Category Archives: West Texas

TSTC Spring 2017 Commencement to Be Held Friday

Marlensm(BROWNWOOD) – You can do anything you set your mind to. That is what Marlen Longoria, who will graduate from Texas State Technical College on Friday, believes. The Santa Anna, Texas, resident grew up in Acuna, Coahuila, Mexico, and moved to Texas in 2009.

“Two or three years ago, I got my GED, thanks to my mother-in-law,” Longoria said. “She always encouraged me to start again, to get my driver’s license first and then to get my GED. She said, ‘Well, you have a brain. You can go to college.’”

Longoria did some research, found TSTC online and visited the campus. She chose to study TSTC’s Software & Business Management Accounting.

“One day we came here to look for information,” she said. “I took two years of accounting in Mexico, and that’s why I decided to study it here. I like it.”

Longoria served as vice president of Phi Theta Kappa, the international honor society of two-year colleges and academic programs, and was a member of the Student Government Association. She will graduate with a 4.0 GPA. While she was part of the SGA, the group established a food and clothing pantry on campus to help other students.

“We always try to do community service,” Longoria said. “This year we have more members and we’re really active.”

Longoria will join nearly 150 other students from TSTC’s West Texas campuses in walking the stage at the spring commencement ceremony, which will be held at 7 p.m. Friday at the Abilene Civic Center.

After graduating, Longoria plans to attend Howard Payne University to pursue a bachelor’s degree in accounting. She chose one word to describe her experience at TSTC: awesome.

“It’s so much more than I expected,” she said. “The people here are great. They always have a smile on their faces and they always made me feel a part of it. My English isn’t great — it’s not my first language — but they always made me feel comfortable. The instructors have always been patient with me. It’s been a great experience, and they gave me the confidence to continue my education!”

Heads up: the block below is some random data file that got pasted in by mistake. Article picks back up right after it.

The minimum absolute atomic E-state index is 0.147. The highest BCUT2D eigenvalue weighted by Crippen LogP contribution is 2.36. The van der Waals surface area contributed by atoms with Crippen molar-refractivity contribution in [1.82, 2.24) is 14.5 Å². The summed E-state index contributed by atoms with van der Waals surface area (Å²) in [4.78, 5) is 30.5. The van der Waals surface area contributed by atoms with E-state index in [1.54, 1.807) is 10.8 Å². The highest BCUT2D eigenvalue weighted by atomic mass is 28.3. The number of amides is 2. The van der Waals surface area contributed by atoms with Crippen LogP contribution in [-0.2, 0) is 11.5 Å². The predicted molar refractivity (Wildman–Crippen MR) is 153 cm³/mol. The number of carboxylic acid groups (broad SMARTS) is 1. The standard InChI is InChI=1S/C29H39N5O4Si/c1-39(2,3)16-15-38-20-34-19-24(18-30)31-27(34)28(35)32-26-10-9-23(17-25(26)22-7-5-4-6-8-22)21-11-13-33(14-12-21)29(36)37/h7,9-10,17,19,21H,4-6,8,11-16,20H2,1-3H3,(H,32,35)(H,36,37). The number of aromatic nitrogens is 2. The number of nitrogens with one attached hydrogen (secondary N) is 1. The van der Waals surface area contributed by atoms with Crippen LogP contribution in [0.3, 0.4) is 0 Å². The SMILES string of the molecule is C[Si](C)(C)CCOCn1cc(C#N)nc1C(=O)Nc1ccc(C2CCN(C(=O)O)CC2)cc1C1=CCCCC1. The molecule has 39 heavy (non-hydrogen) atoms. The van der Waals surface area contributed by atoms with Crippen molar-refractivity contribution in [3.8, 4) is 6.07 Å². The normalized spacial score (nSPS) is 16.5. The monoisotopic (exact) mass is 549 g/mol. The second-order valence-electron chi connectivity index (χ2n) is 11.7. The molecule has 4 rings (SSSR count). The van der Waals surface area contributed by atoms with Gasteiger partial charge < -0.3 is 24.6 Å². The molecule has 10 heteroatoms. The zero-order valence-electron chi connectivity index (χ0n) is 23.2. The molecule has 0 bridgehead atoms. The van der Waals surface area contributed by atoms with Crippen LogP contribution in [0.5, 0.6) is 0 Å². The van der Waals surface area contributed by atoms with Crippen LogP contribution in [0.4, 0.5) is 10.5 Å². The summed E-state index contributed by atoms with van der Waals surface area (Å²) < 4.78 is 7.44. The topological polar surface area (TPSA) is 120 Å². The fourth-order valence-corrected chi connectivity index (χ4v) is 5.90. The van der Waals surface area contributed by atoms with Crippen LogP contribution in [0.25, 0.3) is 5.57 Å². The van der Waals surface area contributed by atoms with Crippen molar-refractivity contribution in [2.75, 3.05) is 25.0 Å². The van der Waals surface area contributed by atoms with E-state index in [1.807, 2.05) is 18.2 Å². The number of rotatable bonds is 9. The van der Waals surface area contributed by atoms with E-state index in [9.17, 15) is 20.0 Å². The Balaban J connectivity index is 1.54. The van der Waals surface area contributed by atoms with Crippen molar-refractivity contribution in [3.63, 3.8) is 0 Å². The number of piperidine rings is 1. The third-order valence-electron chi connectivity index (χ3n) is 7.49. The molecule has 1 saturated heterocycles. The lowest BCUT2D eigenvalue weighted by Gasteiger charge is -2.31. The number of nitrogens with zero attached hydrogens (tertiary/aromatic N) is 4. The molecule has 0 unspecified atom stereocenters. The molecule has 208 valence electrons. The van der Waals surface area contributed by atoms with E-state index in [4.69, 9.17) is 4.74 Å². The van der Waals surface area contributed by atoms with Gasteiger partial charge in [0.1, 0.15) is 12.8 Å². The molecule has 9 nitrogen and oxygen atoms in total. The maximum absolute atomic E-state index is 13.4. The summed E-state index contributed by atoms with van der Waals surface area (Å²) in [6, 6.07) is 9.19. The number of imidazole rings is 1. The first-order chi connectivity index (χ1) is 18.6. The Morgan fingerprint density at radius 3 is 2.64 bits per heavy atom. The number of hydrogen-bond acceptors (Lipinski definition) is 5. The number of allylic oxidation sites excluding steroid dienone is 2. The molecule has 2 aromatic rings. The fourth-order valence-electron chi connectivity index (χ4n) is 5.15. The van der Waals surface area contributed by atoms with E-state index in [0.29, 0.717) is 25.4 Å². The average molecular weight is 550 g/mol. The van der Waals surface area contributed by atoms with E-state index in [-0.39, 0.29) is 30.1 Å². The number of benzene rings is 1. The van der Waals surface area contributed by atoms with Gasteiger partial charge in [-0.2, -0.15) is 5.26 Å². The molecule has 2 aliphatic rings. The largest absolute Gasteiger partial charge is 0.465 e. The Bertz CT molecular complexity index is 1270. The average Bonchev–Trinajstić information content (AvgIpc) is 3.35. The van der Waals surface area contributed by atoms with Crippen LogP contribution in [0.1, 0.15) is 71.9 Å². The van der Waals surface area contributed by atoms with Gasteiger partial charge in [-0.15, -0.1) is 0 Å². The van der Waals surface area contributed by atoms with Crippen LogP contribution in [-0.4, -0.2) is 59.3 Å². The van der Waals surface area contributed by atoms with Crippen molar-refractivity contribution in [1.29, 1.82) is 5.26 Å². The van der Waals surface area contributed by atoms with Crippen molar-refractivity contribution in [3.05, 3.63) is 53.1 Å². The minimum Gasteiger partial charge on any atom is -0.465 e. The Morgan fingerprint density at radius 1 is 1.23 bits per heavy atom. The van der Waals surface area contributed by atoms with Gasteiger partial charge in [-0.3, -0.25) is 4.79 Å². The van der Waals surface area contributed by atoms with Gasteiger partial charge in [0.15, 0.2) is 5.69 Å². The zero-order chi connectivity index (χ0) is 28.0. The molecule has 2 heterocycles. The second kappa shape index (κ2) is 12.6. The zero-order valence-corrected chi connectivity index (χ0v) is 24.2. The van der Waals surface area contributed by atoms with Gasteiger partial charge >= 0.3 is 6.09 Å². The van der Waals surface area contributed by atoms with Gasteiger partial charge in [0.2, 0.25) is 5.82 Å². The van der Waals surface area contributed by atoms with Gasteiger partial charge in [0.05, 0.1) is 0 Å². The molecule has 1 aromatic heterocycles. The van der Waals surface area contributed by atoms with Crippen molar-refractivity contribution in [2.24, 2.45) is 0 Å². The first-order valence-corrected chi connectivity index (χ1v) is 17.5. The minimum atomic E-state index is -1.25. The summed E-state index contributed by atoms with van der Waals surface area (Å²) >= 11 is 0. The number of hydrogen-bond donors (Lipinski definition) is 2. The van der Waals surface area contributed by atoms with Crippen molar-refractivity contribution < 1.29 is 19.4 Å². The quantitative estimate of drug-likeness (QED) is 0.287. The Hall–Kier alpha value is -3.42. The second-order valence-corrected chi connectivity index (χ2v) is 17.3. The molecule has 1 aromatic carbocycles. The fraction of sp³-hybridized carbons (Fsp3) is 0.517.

Longoria offered some words of advice to TSTC students and those considering TSTC.

“Never give up,” Longoria said. “There’s no problem that is bigger than your dreams.”

TSTC in Brownwood is currently enrolling for all programs, including Chemical Dependency Counseling, Computer Aided Drafting & Design, Computer Networking & Systems Administration, Database & Web Programming, Emergency Medical Services, LVN-RN Transition, Medical Office Specialist, Software Accounting & Management and Welding. Summer registration continues through May 1. Fall registration ends Aug. 21.

For more information on TSTC and programs available, visit tstc.edu.

TSTC Breaks Ground on New Abilene Campus

groundbreaking(ABILENE) – Texas State Technical College officials and community leaders broke ground on the college’s newest venture in Abilene on Thursday, April 20. The ceremony, held at 1717 Navajo Trail, marked the start of construction on a 56,000-square-foot Industrial Technology Center that will be the first of a multibuilding campus.

The college is excited for the opportunity to better serve the community with access to advanced technical education that can lead to great career opportunities.

“Our campus expansion in Abilene will support industry growth and expand the city’s economy while reducing the ever-widening midlevel skills gap,” said Rick Denbow, senior field development officer at TSTC. “This groundbreaking marks a new era for TSTC in Abilene and in West Texas.”